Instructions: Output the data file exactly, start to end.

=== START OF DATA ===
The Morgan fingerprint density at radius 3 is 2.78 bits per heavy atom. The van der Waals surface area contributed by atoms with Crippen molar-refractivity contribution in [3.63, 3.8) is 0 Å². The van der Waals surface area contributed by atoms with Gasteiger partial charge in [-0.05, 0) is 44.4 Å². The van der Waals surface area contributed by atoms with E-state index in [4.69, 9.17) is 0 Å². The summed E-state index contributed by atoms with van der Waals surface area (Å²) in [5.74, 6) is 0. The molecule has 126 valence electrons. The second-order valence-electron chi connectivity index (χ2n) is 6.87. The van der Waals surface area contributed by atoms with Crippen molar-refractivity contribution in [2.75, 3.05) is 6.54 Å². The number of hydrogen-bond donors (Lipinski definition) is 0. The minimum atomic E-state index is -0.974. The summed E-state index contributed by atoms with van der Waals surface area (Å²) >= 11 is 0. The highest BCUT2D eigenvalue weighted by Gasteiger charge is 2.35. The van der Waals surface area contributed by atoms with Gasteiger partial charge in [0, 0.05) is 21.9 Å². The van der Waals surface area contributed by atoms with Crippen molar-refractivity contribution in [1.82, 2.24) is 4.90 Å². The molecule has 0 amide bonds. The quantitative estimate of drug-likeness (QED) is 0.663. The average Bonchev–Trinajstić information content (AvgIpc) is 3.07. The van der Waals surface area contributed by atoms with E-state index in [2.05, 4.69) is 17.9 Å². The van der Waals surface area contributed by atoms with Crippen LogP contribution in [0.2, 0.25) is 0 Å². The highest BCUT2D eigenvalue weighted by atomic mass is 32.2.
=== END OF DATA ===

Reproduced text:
The Morgan fingerprint density at radius 3 is 2.78 bits per heavy atom. The van der Waals surface area contributed by atoms with Crippen molar-refractivity contribution in [3.63, 3.8) is 0 Å². The van der Waals surface area contributed by atoms with Gasteiger partial charge in [-0.05, 0) is 44.4 Å². The van der Waals surface area contributed by atoms with E-state index in [4.69, 9.17) is 0 Å². The summed E-state index contributed by atoms with van der Waals surface area (Å²) in [5.74, 6) is 0. The molecule has 126 valence electrons. The second-order valence-electron chi connectivity index (χ2n) is 6.87. The van der Waals surface area contributed by atoms with Crippen molar-refractivity contribution in [2.75, 3.05) is 6.54 Å². The number of hydrogen-bond donors (Lipinski definition) is 0. The minimum atomic E-state index is -0.974. The summed E-state index contributed by atoms with van der Waals surface area (Å²) >= 11 is 0. The highest BCUT2D eigenvalue weighted by Gasteiger charge is 2.35. The van der Waals surface area contributed by atoms with Gasteiger partial charge in [0, 0.05) is 21.9 Å². The van der Waals surface area contributed by atoms with Crippen molar-refractivity contribution in [1.82, 2.24) is 4.90 Å². The molecule has 0 amide bonds. The quantitative estimate of drug-likeness (QED) is 0.663. The average Bonchev–Trinajstić information content (AvgIpc) is 3.07. The van der Waals surface area contributed by atoms with E-state index in [2.05, 4.69) is 17.9 Å². The van der Waals surface area contributed by atoms with Crippen LogP contribution in [0.2, 0.25) is 0 Å². The highest BCUT2D eigenvalue weighted by atomic mass is 32.2.